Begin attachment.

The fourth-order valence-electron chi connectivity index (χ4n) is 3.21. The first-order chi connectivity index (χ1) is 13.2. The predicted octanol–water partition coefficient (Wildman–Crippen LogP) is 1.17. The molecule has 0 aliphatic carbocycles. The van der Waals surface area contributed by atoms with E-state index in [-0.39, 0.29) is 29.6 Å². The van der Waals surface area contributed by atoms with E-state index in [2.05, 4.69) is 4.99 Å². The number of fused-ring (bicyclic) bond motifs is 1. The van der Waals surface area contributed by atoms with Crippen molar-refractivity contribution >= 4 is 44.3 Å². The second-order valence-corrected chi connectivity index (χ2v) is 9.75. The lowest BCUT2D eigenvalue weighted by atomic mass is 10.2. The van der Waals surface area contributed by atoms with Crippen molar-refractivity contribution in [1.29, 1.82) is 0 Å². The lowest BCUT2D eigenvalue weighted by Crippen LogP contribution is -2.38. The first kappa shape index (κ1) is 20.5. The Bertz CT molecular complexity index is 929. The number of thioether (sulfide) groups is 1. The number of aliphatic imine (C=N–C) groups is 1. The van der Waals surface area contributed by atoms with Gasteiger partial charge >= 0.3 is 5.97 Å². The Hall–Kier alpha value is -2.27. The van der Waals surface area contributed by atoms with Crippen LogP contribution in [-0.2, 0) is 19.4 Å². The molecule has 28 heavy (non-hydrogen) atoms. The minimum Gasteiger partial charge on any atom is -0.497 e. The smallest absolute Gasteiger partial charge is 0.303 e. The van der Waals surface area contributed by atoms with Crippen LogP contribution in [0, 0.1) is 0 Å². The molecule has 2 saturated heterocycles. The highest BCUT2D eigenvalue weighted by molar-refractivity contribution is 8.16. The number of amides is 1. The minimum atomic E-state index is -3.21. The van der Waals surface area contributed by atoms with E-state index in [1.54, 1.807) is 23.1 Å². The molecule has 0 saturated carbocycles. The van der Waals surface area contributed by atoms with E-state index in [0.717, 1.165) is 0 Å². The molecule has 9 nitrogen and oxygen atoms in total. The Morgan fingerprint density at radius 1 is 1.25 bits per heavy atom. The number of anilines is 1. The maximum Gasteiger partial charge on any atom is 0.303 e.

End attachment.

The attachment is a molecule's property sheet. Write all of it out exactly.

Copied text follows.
The fourth-order valence-electron chi connectivity index (χ4n) is 3.21. The first-order chi connectivity index (χ1) is 13.2. The predicted octanol–water partition coefficient (Wildman–Crippen LogP) is 1.17. The molecule has 0 aliphatic carbocycles. The van der Waals surface area contributed by atoms with E-state index in [-0.39, 0.29) is 29.6 Å². The van der Waals surface area contributed by atoms with E-state index in [2.05, 4.69) is 4.99 Å². The number of fused-ring (bicyclic) bond motifs is 1. The van der Waals surface area contributed by atoms with Crippen molar-refractivity contribution >= 4 is 44.3 Å². The second-order valence-corrected chi connectivity index (χ2v) is 9.75. The lowest BCUT2D eigenvalue weighted by atomic mass is 10.2. The van der Waals surface area contributed by atoms with Crippen molar-refractivity contribution in [1.29, 1.82) is 0 Å². The lowest BCUT2D eigenvalue weighted by Crippen LogP contribution is -2.38. The first kappa shape index (κ1) is 20.5. The Bertz CT molecular complexity index is 929. The number of thioether (sulfide) groups is 1. The number of aliphatic imine (C=N–C) groups is 1. The van der Waals surface area contributed by atoms with Gasteiger partial charge >= 0.3 is 5.97 Å². The Hall–Kier alpha value is -2.27. The van der Waals surface area contributed by atoms with Crippen LogP contribution in [-0.2, 0) is 19.4 Å². The molecule has 28 heavy (non-hydrogen) atoms. The minimum Gasteiger partial charge on any atom is -0.497 e. The smallest absolute Gasteiger partial charge is 0.303 e. The van der Waals surface area contributed by atoms with Crippen LogP contribution in [0, 0.1) is 0 Å². The molecule has 2 saturated heterocycles. The highest BCUT2D eigenvalue weighted by molar-refractivity contribution is 8.16. The number of amides is 1. The minimum atomic E-state index is -3.21. The van der Waals surface area contributed by atoms with E-state index in [1.54, 1.807) is 23.1 Å². The molecule has 0 saturated carbocycles. The van der Waals surface area contributed by atoms with E-state index in [0.717, 1.165) is 0 Å². The molecule has 9 nitrogen and oxygen atoms in total. The Morgan fingerprint density at radius 1 is 1.25 bits per heavy atom. The number of anilines is 1. The maximum Gasteiger partial charge on any atom is 0.303 e.